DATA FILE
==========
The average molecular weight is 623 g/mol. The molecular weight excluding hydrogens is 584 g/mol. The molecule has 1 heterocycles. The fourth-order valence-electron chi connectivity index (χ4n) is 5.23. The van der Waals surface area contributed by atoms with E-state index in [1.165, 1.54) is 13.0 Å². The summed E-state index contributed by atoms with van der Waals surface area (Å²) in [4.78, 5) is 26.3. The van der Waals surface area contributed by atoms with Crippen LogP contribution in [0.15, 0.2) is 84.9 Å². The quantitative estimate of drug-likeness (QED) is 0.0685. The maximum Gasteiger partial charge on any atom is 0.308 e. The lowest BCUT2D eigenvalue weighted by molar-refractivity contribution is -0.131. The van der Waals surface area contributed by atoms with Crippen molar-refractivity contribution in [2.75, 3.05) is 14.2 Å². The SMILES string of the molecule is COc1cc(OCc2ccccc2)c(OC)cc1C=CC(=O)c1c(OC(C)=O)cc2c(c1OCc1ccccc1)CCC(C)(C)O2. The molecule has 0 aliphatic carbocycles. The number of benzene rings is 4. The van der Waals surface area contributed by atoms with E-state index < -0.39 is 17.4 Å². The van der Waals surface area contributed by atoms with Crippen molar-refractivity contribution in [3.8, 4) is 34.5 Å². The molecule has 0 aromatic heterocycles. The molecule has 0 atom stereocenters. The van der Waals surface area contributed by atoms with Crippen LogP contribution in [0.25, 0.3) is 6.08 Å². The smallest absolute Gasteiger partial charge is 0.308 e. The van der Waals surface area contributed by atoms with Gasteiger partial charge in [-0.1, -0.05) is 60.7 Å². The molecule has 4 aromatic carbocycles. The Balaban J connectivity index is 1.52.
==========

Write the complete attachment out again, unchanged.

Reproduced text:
The average molecular weight is 623 g/mol. The molecular weight excluding hydrogens is 584 g/mol. The molecule has 1 heterocycles. The fourth-order valence-electron chi connectivity index (χ4n) is 5.23. The van der Waals surface area contributed by atoms with E-state index in [1.165, 1.54) is 13.0 Å². The summed E-state index contributed by atoms with van der Waals surface area (Å²) in [4.78, 5) is 26.3. The van der Waals surface area contributed by atoms with Crippen LogP contribution in [0.15, 0.2) is 84.9 Å². The quantitative estimate of drug-likeness (QED) is 0.0685. The maximum Gasteiger partial charge on any atom is 0.308 e. The lowest BCUT2D eigenvalue weighted by molar-refractivity contribution is -0.131. The van der Waals surface area contributed by atoms with Crippen molar-refractivity contribution in [2.75, 3.05) is 14.2 Å². The SMILES string of the molecule is COc1cc(OCc2ccccc2)c(OC)cc1C=CC(=O)c1c(OC(C)=O)cc2c(c1OCc1ccccc1)CCC(C)(C)O2. The molecule has 0 aliphatic carbocycles. The number of benzene rings is 4. The van der Waals surface area contributed by atoms with E-state index < -0.39 is 17.4 Å². The van der Waals surface area contributed by atoms with Crippen molar-refractivity contribution in [3.8, 4) is 34.5 Å². The molecule has 0 aromatic heterocycles. The molecule has 0 atom stereocenters. The van der Waals surface area contributed by atoms with Crippen LogP contribution in [0.25, 0.3) is 6.08 Å². The smallest absolute Gasteiger partial charge is 0.308 e. The van der Waals surface area contributed by atoms with Gasteiger partial charge in [-0.1, -0.05) is 60.7 Å². The molecule has 4 aromatic carbocycles. The Balaban J connectivity index is 1.52.